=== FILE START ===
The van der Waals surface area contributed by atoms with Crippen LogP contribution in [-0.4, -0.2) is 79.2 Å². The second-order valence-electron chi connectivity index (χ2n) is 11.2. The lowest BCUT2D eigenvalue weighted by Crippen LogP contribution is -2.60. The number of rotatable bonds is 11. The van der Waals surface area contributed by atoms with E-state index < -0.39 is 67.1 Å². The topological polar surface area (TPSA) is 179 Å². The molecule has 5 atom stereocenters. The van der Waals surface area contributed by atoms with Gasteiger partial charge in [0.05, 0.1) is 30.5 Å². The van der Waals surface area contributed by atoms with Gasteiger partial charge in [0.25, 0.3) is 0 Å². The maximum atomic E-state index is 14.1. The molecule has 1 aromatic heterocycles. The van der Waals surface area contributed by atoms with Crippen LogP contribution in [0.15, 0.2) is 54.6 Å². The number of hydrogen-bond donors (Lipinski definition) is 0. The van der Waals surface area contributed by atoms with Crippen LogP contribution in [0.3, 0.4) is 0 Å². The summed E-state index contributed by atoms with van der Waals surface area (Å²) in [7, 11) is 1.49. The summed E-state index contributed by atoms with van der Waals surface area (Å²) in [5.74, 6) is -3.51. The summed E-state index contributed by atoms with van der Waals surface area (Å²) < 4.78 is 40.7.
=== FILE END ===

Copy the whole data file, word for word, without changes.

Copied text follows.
The van der Waals surface area contributed by atoms with Crippen LogP contribution in [-0.4, -0.2) is 79.2 Å². The second-order valence-electron chi connectivity index (χ2n) is 11.2. The lowest BCUT2D eigenvalue weighted by Crippen LogP contribution is -2.60. The number of rotatable bonds is 11. The van der Waals surface area contributed by atoms with E-state index < -0.39 is 67.1 Å². The topological polar surface area (TPSA) is 179 Å². The molecule has 5 atom stereocenters. The van der Waals surface area contributed by atoms with Gasteiger partial charge in [0.05, 0.1) is 30.5 Å². The van der Waals surface area contributed by atoms with Gasteiger partial charge in [0.25, 0.3) is 0 Å². The maximum atomic E-state index is 14.1. The molecule has 1 aromatic heterocycles. The van der Waals surface area contributed by atoms with Crippen LogP contribution in [0.15, 0.2) is 54.6 Å². The number of hydrogen-bond donors (Lipinski definition) is 0. The van der Waals surface area contributed by atoms with Crippen LogP contribution in [0.3, 0.4) is 0 Å². The summed E-state index contributed by atoms with van der Waals surface area (Å²) in [7, 11) is 1.49. The summed E-state index contributed by atoms with van der Waals surface area (Å²) in [5.74, 6) is -3.51. The summed E-state index contributed by atoms with van der Waals surface area (Å²) < 4.78 is 40.7.